Compared with untreated cancer (above), the TRED-I system significantly reduced...
Compared with untreated cancer (above), the TRED-I system significantly reduced cancer size in mice models (below).

Image source: Sun X et al., Proceedings of the National Academy of Sciences 2024

News • Increasing cell visibility

Making cancer easier to find and destroy for the immune system

A new technology to increase visibility of cancer cells to the immune system using CRISPR has been developed, and could lead to a new way to treat cancer.

Major histocompatibility complex (MHC) class I molecules are an immune complex present on the surface of all cells in humans. MHC class I molecules are a prerequisite for the immune system to recognize and eliminate cancer. When cancer cells are faced with pressure from the immune system, they actively reduce their MHC class I molecules, so cancer cells can hide from drawing the attention of CD8+ T cells, the immune system’s primary cancer-fighting cells. 

Researchers in Japan and the United States, led by Professor Koichi Kobayashi, Hokkaido University and Texas A&M Health Center, and Dr. Paul de Figueiredo, Bond LSC principal investigator and NEXTGEN Precision Health endowed professor at the University of Missouri, have developed technology to robustly augment the amount of MHC class I in cancer cells. This development, a novel method for boosting the immune system’s capability to detect and eliminate cancer cells, was published in the journal Proceedings of the National Academy of Sciences.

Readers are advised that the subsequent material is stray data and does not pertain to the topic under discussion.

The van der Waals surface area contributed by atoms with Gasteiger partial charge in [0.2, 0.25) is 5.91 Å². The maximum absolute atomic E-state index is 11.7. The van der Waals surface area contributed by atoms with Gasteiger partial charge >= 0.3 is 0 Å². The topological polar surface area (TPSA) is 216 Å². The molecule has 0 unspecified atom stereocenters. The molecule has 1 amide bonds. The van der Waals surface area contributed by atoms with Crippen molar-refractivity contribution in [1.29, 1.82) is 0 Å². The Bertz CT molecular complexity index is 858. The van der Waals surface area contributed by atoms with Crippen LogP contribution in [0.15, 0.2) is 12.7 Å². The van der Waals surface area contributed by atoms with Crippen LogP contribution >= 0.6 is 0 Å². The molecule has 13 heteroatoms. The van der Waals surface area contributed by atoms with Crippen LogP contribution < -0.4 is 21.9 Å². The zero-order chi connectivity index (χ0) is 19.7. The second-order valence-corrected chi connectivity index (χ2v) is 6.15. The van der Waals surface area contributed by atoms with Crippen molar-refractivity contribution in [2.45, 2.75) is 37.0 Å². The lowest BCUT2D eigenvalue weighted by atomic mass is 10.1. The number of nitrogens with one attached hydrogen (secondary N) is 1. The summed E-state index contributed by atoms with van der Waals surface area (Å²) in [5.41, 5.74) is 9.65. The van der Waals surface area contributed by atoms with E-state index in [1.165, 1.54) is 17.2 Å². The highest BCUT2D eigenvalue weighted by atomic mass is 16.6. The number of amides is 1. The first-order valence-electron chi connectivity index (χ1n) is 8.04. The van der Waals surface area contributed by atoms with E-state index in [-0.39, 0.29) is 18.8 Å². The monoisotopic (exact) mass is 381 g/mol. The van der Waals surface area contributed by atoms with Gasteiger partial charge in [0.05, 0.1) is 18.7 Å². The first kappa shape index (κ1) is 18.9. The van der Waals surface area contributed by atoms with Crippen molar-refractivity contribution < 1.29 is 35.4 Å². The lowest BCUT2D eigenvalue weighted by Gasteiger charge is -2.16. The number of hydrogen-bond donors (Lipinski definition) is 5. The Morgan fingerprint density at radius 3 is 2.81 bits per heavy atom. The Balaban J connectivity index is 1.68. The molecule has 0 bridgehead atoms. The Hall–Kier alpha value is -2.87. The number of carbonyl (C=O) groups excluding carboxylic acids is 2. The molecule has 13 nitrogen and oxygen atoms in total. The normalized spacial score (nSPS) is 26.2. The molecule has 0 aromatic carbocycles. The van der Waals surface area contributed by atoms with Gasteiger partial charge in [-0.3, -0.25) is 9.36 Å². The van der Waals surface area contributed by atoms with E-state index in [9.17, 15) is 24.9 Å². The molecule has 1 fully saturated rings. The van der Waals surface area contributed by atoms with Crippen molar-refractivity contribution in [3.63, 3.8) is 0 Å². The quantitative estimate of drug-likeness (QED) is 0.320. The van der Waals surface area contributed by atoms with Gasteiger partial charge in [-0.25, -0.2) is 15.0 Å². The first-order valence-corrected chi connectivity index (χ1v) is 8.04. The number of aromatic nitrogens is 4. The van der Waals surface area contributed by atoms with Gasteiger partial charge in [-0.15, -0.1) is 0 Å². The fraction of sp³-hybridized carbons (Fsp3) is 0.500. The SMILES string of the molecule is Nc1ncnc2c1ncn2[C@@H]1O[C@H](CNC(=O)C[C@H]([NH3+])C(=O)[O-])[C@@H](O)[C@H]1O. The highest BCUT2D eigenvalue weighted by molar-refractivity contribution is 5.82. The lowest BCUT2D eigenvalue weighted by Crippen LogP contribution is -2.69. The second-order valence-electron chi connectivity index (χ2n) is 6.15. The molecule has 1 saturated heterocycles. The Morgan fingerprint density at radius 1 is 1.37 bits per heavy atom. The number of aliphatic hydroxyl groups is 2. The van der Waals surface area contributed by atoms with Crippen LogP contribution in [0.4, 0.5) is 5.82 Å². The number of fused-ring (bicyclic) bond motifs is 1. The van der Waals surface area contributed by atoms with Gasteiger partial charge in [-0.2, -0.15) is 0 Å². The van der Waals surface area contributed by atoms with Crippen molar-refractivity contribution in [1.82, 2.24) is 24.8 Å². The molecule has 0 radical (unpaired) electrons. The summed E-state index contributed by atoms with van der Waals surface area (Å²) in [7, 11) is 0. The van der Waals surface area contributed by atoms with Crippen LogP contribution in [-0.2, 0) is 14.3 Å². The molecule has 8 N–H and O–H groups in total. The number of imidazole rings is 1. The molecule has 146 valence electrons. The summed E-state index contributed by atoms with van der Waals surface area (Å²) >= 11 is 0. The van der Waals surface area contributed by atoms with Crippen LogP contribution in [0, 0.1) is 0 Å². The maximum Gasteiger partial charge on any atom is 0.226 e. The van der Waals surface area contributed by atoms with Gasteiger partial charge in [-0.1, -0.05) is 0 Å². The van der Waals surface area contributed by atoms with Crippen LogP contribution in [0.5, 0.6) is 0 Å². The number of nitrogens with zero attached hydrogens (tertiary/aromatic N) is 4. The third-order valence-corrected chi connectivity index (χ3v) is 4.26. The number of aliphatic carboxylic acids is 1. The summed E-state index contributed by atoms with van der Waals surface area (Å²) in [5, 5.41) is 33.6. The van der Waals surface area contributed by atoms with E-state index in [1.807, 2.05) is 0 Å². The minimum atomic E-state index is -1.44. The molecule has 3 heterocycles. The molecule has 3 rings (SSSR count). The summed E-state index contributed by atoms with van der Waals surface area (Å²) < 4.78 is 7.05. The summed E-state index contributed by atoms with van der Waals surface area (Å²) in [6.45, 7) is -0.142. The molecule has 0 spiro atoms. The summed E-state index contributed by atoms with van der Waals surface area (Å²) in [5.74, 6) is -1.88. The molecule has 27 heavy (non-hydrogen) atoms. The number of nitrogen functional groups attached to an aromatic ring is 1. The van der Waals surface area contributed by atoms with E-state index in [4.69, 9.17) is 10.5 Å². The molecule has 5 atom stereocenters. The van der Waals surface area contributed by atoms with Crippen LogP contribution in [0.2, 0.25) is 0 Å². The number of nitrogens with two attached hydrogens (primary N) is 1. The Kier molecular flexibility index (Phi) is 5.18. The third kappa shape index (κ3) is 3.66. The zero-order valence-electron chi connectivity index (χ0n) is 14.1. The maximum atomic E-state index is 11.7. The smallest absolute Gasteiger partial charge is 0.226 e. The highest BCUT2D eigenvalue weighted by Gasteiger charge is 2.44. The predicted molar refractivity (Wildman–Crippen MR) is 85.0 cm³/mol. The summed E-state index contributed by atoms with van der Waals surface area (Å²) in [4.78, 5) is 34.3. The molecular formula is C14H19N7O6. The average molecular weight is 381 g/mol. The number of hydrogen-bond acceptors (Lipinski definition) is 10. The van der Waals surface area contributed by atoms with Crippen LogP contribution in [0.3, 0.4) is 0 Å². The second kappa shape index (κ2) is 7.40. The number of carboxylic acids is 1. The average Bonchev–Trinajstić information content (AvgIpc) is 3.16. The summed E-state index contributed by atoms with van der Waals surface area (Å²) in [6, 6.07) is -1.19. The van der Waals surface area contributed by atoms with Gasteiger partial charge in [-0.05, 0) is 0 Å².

Our technology enables us to specifically target immune responsive genes and activate the immune system against cancer cells, offering hope to those who are resistant to current immunotherapy

Koichi Kobayashi

“Our discovery has the potential to transform the way we approach cancer treatment.” says Kobayashi. “Our technology enables us to specifically target immune responsive genes and activate the immune system against cancer cells, offering hope to those who are resistant to current immunotherapy.” 

Kobayashi and his team previously identified a gene, called NLRC5, that regulates MHC class I levels. They further found that NLRC5 is suppressed by turning off molecular switches existing on DNA in cancers—through a process called DNA methylation—to reduce levels of MHC class I. 

Their technology, known as TRED-I (Targeted Reactivation and Demethylation for MHC-I) system, was able to restore DNA methylation of NLRC5 gene and further activate NLRC5, thus increasing MHC class I levels in cancer without causing severe side effects. “New modalities for fighting cancer like this are desperately needed because we have few solutions to fight some cancer types,” said de Figueiredo. “This is a radically new approach, and I’ve felt lucky to be part of it.” 

TRED-I was tested with animal cancer models. It reduced tumor sizes significantly and increased activity of cytotoxic CD8+ T cells. When used in conjunction with existing immunotherapy, TRED-I markedly enhanced treatment efficacy. 

Unexpectedly, the TRED-I system was effective for the tumor distantly located from the original targeted tumor, showing potential to treat metastasized cancers. “This work is the culmination of our team’s research over the past decade,” Kobayashi concludes. “It’s great to shed light on moving our findings to potential clinical applications. We believe with further refinement, the TRED-I system could contribute significantly to cancer therapy.” 

Further research will focus on enabling direct delivery of the TRED-I system in cancer patients. Such drugs could improve the efficacy of the immune system in eliminating cancer and would be also able to improve the response to existing therapy. 

Source: Hokkaido University


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